By Michelle Day
So, you are thinking about starting a new flower garden, but don't know where to begin? Perennial flowers make an excellent choice for a beautiful flower display, but in order to create a garden with the most impact, there are many factors to consider before planting your perennial flower garden.
When selecting a site for a perennial flower garden, you should be certain that it receives enough sunlight. Most perennial flowers thrive on six hours of sunlight a day or more. If you are stuck with a shady place, however, you can still grow some perennial flowers. You will just need to be careful of which varieties you choose, and make sure they are shade tolerant.
You also need to consider soil quality and drainage in your proposed perennial flower garden site. Avoid planting in areas with an abundance of weeds, as they will compete with the perennial flowers for needed nutrients and water. You should also avoid areas that have poor drainage. While perennial flowers will be able to survive in a wet area for a short period of time after a rain or watering, they will not survive in an area where there is standing water for long periods of time. Ideally, the soil in your perennial flower garden site will also be fluffy and rich, but if not, try to incorporate sufficient compost into the soil before you plant your flowers.
You should also consider foot traffic and children and pet play habits in the area you are considering establishing your perennial flower bed. Try to avoid planting your perennial flowers in an area where they will be trampled underfoot.
Perennial flowers come in a wide array of colors, shapes and types, and the perennial flower gardener may quickly be overwhelmed by choices. One tip for making your flower selection is to consider how colors combine. Try not to choose flowers whose colors may clash (such as orange and pink), and instead focus on complementary colors in your garden (pinks and blues often make a beautiful combination).
You should also consider the height of different flower species. Try to make sure a tall perennial flower you have selected does not hide a smaller one behind it.
Finally, pay attention to the blooming period of the perennial flowers you are selecting. Most perennial flowers have a short blooming period lasting from two to four weeks, and for maximum impact you should coordinate the blooming periods of different perennial flowers.
Growing Habits of Perennial Flowers
If you are starting your perennial flowers from seed, you should be aware that it is unlikely you will see any flowers during their first year of growth. This is because most perennial flowers will put all their energy into root and plant growth during the first year, but during the second year (and future years) you can expect a beautiful display. If you do not think you have the patience to wait a full two years to see flowers, consider planting some annuals with your perennials so that you will have some color in your garden during the first year.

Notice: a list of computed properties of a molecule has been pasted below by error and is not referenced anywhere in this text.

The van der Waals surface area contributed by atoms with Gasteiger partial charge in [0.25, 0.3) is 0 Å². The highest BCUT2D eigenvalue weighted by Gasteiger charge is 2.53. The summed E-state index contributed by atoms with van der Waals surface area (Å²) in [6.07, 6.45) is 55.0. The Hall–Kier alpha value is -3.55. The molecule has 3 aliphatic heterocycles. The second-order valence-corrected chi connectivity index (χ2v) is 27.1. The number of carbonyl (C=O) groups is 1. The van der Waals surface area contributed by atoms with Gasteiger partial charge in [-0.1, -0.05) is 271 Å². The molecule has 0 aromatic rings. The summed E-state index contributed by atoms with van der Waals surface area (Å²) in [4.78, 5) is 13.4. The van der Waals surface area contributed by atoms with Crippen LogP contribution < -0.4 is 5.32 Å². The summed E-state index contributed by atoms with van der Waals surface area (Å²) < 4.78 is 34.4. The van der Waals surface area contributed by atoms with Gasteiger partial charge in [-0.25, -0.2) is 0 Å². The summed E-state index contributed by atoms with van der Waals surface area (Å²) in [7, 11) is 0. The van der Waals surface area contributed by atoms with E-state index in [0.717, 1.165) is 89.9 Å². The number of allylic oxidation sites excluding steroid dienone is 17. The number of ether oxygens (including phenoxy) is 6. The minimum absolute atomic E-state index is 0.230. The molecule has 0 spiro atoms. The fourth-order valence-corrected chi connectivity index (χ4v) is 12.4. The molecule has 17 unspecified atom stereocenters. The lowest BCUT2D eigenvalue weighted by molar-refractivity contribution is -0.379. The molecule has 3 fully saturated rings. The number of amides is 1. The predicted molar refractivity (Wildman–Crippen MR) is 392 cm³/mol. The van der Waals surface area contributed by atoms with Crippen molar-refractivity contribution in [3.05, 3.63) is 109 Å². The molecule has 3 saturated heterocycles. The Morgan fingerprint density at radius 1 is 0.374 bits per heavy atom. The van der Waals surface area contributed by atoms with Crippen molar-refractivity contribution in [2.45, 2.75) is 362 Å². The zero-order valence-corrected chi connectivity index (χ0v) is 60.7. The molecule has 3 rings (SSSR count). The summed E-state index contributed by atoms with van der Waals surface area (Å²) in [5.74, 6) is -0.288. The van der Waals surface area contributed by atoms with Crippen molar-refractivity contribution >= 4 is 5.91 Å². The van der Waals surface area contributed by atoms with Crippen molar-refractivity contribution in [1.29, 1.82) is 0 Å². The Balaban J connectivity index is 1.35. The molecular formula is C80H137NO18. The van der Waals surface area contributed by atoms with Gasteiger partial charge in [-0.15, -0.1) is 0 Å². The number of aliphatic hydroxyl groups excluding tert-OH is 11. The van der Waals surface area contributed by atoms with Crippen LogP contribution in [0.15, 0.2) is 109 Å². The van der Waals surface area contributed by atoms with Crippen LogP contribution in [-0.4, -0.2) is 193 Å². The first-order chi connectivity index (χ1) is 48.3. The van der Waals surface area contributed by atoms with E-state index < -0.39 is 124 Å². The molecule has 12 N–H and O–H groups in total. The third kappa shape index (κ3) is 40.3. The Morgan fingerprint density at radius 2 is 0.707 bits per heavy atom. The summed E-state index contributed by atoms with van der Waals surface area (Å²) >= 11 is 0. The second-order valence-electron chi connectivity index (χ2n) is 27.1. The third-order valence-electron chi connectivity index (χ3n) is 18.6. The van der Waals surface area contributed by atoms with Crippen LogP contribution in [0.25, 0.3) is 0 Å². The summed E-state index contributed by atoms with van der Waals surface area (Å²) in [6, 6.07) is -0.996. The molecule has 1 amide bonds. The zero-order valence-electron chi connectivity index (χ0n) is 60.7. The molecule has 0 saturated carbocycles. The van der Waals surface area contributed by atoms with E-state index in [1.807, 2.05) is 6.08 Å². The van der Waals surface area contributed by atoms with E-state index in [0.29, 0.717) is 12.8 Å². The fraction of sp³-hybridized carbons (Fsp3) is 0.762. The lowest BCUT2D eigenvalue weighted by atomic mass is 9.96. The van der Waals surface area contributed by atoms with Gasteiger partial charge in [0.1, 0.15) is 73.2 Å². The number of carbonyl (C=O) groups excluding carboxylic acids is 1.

You can also try using transplants you first year, in order to get your perennial flower garden off to a quick start. If you decide to use transplants, try to select plants that are not in bloom when you plant them, since this is not a good time to establish them in your garden. Also avoid transplants that have pale or yellow stems and leaves. Try to do your transplanting on a day which is relatively cool and overcast for the best results, and be sure to water the plants well after transplanting and continue watering until the plants have become well established.
Although starting a new garden can be a challenge, by following the few suggestions outlined above, you should be well on your way to creating a beautiful, and long lasting, perennial flower garden.
Article Source: http://EzineArticles.com/?expert=Michelle_Day
The following is a list of the most popular questions from customers. If your question is not listed, feel free to contact us by email, phone or at our store and we will be happy to answer your question.
When is it safe to plant my flowers and/or vegetables outdoors?
The average last frost date for our area is typically mid-May, however any Colorado resident knows this can be a tough one to call. April is a great time for pansies. They are a cold weather flower that won't mind the cold nights or a dusting of snow. If you are planting in a container that you can cover easily or better yet, move under the porch or in the garage, than you can get started with other annuals such as petunias, marigolds and geraniums as soon as you see them appear in our store! (usually mid-April) Your cool weather vegetable crops such as peas, lettuce can go out as soon as you can work the soil. And unless you have the Wall O' Water, you will want to wait until mid-May or later to get your tomato plant in the ground. You can use coverings such as a sheet or empty bucket for your plants, just don't let plastic touch the plant.
How should I take care of my plants?
While some plants may require a little extra TLC, the majority of your plants will benefit from the following basic care guidelines:
Water them! Poke your finger down in the soil about an inch to gauge how wet/dry your container is. Most containers that are in full sun will need daily watering on the hot summer days. if at all possible, water in the morning and try not to get water on the foliage and/or blooms as this can encourage disease/insects.
Feed them! Just like people, all of your plants need food! We recommend a slow-release fertilizer such as Osmocote and a water soluble fertilzer such as Jack's Classic or Daniel's Plant Food.